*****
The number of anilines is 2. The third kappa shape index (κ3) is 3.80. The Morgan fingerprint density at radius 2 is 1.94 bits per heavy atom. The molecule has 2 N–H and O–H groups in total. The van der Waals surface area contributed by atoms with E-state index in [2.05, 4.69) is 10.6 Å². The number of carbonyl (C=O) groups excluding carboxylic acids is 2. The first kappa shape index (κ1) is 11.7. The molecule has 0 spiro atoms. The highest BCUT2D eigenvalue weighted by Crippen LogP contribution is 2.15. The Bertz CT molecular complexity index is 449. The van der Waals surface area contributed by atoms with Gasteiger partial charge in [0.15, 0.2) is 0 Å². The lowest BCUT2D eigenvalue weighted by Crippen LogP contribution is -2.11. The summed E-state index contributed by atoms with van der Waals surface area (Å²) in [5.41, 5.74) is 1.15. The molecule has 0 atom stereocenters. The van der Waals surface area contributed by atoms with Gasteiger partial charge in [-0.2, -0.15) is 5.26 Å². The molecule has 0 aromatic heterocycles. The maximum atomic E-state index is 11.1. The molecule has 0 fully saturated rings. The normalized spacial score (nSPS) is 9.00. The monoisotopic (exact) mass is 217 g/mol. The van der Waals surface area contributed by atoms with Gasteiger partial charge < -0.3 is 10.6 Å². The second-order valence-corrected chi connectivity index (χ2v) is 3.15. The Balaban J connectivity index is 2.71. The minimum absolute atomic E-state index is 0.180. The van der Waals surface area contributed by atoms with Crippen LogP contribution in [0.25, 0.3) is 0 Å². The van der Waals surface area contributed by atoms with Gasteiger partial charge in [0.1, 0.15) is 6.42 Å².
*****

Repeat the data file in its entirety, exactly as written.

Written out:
The number of anilines is 2. The third kappa shape index (κ3) is 3.80. The Morgan fingerprint density at radius 2 is 1.94 bits per heavy atom. The molecule has 2 N–H and O–H groups in total. The van der Waals surface area contributed by atoms with E-state index in [2.05, 4.69) is 10.6 Å². The number of carbonyl (C=O) groups excluding carboxylic acids is 2. The first kappa shape index (κ1) is 11.7. The molecule has 0 spiro atoms. The highest BCUT2D eigenvalue weighted by Crippen LogP contribution is 2.15. The Bertz CT molecular complexity index is 449. The van der Waals surface area contributed by atoms with Gasteiger partial charge in [0.15, 0.2) is 0 Å². The lowest BCUT2D eigenvalue weighted by Crippen LogP contribution is -2.11. The summed E-state index contributed by atoms with van der Waals surface area (Å²) in [5.41, 5.74) is 1.15. The molecule has 0 atom stereocenters. The van der Waals surface area contributed by atoms with Gasteiger partial charge in [-0.2, -0.15) is 5.26 Å². The molecule has 0 aromatic heterocycles. The maximum atomic E-state index is 11.1. The molecule has 0 fully saturated rings. The normalized spacial score (nSPS) is 9.00. The monoisotopic (exact) mass is 217 g/mol. The van der Waals surface area contributed by atoms with Gasteiger partial charge < -0.3 is 10.6 Å². The second-order valence-corrected chi connectivity index (χ2v) is 3.15. The Balaban J connectivity index is 2.71. The minimum absolute atomic E-state index is 0.180. The van der Waals surface area contributed by atoms with Crippen LogP contribution in [0.25, 0.3) is 0 Å². The van der Waals surface area contributed by atoms with Gasteiger partial charge in [0.1, 0.15) is 6.42 Å².